| A TOWN council has threatened to close its accounts and withdraw its funds from any banks who repossess homes.
The mayor of Ares (A Coruña) – named, amusingly, Julio Iglesias – says he has written to all the local banks to inform them that if they evict any homeowner in the town, the local authority will withdraw its custom.
He has urged the mayors of all other towns, cities and villages in Spain to follow suit in a bid to discourage mortgage lenders from foreclosing and leaving families living on the street when they are unable to meet their monthly payments due to redundancy and the impossibility of finding a new job.
Iglesias, who is on the socialist party, says banks already have blood on their hands – two people in as many weeks have committed suicide as a result of their homes being repossessed, and a third attempted it and ended up in hospital.
All three were in their early 50s – the first being a man from Granada who hung himself, and the second a man from Burjassot (Valencia) who threw himself out of a third-floor window, but survived.
The latest case is Amaya Egaña from Barakaldo (Vizcaya), in the Basque Country, who jumped out of her fourth-floor window and died instantly.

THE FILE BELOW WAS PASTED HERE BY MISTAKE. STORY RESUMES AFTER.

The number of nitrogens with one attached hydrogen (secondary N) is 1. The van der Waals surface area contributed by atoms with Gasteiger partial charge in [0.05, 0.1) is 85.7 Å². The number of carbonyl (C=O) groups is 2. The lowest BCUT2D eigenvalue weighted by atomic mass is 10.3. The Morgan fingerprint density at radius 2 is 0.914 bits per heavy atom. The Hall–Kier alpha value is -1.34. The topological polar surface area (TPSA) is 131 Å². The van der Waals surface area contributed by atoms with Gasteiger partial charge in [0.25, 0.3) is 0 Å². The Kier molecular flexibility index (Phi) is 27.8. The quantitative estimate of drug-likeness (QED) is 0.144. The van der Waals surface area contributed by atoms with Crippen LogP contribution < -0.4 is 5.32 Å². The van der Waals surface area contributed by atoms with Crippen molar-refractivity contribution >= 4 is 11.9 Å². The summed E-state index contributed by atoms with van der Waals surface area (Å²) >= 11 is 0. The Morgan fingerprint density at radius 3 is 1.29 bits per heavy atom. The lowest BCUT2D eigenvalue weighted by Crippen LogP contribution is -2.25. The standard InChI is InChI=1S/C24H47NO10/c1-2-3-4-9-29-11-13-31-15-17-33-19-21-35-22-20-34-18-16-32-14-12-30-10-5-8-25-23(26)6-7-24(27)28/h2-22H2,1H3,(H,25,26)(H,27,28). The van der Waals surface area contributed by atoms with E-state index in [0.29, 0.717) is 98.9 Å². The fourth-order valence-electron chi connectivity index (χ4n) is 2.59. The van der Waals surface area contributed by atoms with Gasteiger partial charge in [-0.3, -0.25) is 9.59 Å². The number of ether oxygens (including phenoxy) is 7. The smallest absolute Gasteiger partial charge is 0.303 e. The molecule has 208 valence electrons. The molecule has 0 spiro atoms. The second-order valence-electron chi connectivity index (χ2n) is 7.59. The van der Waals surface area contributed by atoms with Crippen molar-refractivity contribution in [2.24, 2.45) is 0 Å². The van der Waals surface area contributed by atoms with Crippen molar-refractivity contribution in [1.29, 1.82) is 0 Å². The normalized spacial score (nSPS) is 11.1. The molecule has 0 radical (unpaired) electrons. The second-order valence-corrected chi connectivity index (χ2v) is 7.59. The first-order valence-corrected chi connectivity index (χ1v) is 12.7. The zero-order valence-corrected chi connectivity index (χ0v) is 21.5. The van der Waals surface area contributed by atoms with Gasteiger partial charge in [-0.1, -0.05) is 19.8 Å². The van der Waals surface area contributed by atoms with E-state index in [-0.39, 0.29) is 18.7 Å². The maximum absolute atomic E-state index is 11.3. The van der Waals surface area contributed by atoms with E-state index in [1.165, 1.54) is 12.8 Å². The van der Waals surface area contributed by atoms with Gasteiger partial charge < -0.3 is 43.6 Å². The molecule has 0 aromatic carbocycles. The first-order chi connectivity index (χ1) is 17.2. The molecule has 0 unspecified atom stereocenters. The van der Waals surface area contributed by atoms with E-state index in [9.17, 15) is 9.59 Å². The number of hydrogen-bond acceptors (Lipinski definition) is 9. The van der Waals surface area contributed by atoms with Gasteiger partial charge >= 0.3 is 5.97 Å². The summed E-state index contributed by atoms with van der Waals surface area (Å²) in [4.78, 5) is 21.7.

“Banks foreclosing on mortgages have already caused two suicides,” says Iglesias.
In the meantime, the police union, SUP, has pledged to back up any officers who refuse to participate in the eviction process.
When homes are repossessed, it is the police who are sent to the property to force the owners out.
But for many years, the SUP has been getting contact from officers who do not want to do this on moral grounds.
The union says that, given the proliferation of evictions due to mortgage defaulting, it will not only give its full support to officers who refuse to take part, but will defend them in court if need be – even if the objecting policeman or woman is not a member of the SUP.
“If repossessing homeowners is going to create a conscience issue for any officer, they should tell us and we will help them,” says union leader José Manuel Sánchez Fornet.
He considers the law covering eviction and repossession to be 'harsh and unfair', and hopes that if police officers are able to refuse to carry it out without losing their jobs, the number of people losing their homes will decrease.
Until now, any member of the police force who declined to evict a non-paying homeowner would have been instantly struck off.